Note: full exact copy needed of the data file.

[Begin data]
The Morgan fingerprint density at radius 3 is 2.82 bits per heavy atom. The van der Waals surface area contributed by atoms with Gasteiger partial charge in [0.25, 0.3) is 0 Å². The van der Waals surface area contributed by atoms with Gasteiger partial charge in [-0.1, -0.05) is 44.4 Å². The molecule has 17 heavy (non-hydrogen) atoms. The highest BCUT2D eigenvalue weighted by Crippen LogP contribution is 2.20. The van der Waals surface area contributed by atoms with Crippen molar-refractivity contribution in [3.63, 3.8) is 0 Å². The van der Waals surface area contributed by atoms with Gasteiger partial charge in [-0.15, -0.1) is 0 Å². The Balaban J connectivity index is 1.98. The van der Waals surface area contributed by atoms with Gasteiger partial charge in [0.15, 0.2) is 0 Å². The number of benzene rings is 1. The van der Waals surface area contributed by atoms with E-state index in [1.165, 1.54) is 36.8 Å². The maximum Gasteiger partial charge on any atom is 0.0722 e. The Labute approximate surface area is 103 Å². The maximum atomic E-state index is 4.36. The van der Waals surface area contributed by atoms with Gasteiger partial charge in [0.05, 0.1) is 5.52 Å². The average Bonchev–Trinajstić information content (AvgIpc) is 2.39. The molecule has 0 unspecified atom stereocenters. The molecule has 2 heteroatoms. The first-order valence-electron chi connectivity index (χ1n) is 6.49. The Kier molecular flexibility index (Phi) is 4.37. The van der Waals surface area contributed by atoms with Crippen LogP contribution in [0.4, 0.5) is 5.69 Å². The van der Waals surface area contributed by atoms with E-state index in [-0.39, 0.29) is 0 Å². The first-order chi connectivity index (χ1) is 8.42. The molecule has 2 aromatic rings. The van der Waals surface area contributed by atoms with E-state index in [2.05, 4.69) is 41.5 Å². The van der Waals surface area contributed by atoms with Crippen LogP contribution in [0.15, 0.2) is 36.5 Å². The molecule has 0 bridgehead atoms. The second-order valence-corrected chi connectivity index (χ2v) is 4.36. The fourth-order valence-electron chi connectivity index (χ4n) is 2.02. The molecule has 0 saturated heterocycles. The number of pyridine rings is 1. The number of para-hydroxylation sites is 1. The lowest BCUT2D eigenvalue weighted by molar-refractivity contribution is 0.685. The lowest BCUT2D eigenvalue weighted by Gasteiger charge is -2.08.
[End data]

The Morgan fingerprint density at radius 3 is 2.82 bits per heavy atom. The van der Waals surface area contributed by atoms with Gasteiger partial charge in [0.25, 0.3) is 0 Å². The van der Waals surface area contributed by atoms with Gasteiger partial charge in [-0.1, -0.05) is 44.4 Å². The molecule has 17 heavy (non-hydrogen) atoms. The highest BCUT2D eigenvalue weighted by Crippen LogP contribution is 2.20. The van der Waals surface area contributed by atoms with Crippen molar-refractivity contribution in [3.63, 3.8) is 0 Å². The van der Waals surface area contributed by atoms with Gasteiger partial charge in [-0.15, -0.1) is 0 Å². The Balaban J connectivity index is 1.98. The van der Waals surface area contributed by atoms with Gasteiger partial charge in [0.15, 0.2) is 0 Å². The number of benzene rings is 1. The van der Waals surface area contributed by atoms with E-state index in [1.165, 1.54) is 36.8 Å². The maximum Gasteiger partial charge on any atom is 0.0722 e. The Labute approximate surface area is 103 Å². The maximum atomic E-state index is 4.36. The van der Waals surface area contributed by atoms with Gasteiger partial charge in [0.05, 0.1) is 5.52 Å². The average Bonchev–Trinajstić information content (AvgIpc) is 2.39. The molecule has 0 unspecified atom stereocenters. The molecule has 2 heteroatoms. The first-order valence-electron chi connectivity index (χ1n) is 6.49. The Kier molecular flexibility index (Phi) is 4.37. The van der Waals surface area contributed by atoms with Crippen LogP contribution in [0.4, 0.5) is 5.69 Å². The van der Waals surface area contributed by atoms with E-state index in [-0.39, 0.29) is 0 Å². The first-order chi connectivity index (χ1) is 8.42. The molecule has 2 aromatic rings. The van der Waals surface area contributed by atoms with E-state index in [2.05, 4.69) is 41.5 Å². The van der Waals surface area contributed by atoms with Crippen LogP contribution in [0.15, 0.2) is 36.5 Å². The molecule has 0 bridgehead atoms. The second-order valence-corrected chi connectivity index (χ2v) is 4.36. The fourth-order valence-electron chi connectivity index (χ4n) is 2.02. The molecule has 0 saturated heterocycles. The number of pyridine rings is 1. The number of para-hydroxylation sites is 1. The lowest BCUT2D eigenvalue weighted by molar-refractivity contribution is 0.685. The lowest BCUT2D eigenvalue weighted by Gasteiger charge is -2.08.